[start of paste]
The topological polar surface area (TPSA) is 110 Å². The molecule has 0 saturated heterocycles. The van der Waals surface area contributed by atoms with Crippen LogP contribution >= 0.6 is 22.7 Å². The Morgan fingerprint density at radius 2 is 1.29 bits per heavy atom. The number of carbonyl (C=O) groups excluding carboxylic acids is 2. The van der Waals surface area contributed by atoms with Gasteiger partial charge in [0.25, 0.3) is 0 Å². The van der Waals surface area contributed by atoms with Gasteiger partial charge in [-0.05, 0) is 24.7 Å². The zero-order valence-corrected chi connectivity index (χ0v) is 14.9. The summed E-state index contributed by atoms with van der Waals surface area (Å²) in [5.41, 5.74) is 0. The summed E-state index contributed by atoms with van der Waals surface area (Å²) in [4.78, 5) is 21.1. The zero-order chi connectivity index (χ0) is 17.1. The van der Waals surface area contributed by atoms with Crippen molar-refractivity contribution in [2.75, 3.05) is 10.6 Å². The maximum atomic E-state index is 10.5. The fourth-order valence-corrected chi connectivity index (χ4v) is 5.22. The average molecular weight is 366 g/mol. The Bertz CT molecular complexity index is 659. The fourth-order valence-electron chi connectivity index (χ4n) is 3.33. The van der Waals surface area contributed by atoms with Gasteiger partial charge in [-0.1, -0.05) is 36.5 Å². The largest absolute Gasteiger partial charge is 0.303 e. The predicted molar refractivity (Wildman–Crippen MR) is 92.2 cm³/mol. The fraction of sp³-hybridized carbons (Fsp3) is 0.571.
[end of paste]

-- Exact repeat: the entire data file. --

The topological polar surface area (TPSA) is 110 Å². The molecule has 0 saturated heterocycles. The van der Waals surface area contributed by atoms with Crippen LogP contribution >= 0.6 is 22.7 Å². The Morgan fingerprint density at radius 2 is 1.29 bits per heavy atom. The number of carbonyl (C=O) groups excluding carboxylic acids is 2. The van der Waals surface area contributed by atoms with Gasteiger partial charge in [0.25, 0.3) is 0 Å². The van der Waals surface area contributed by atoms with Gasteiger partial charge in [-0.05, 0) is 24.7 Å². The zero-order valence-corrected chi connectivity index (χ0v) is 14.9. The summed E-state index contributed by atoms with van der Waals surface area (Å²) in [5.41, 5.74) is 0. The summed E-state index contributed by atoms with van der Waals surface area (Å²) in [4.78, 5) is 21.1. The zero-order chi connectivity index (χ0) is 17.1. The van der Waals surface area contributed by atoms with Crippen molar-refractivity contribution in [2.75, 3.05) is 10.6 Å². The maximum atomic E-state index is 10.5. The fourth-order valence-corrected chi connectivity index (χ4v) is 5.22. The average molecular weight is 366 g/mol. The Bertz CT molecular complexity index is 659. The fourth-order valence-electron chi connectivity index (χ4n) is 3.33. The van der Waals surface area contributed by atoms with Gasteiger partial charge in [-0.1, -0.05) is 36.5 Å². The largest absolute Gasteiger partial charge is 0.303 e. The predicted molar refractivity (Wildman–Crippen MR) is 92.2 cm³/mol. The fraction of sp³-hybridized carbons (Fsp3) is 0.571.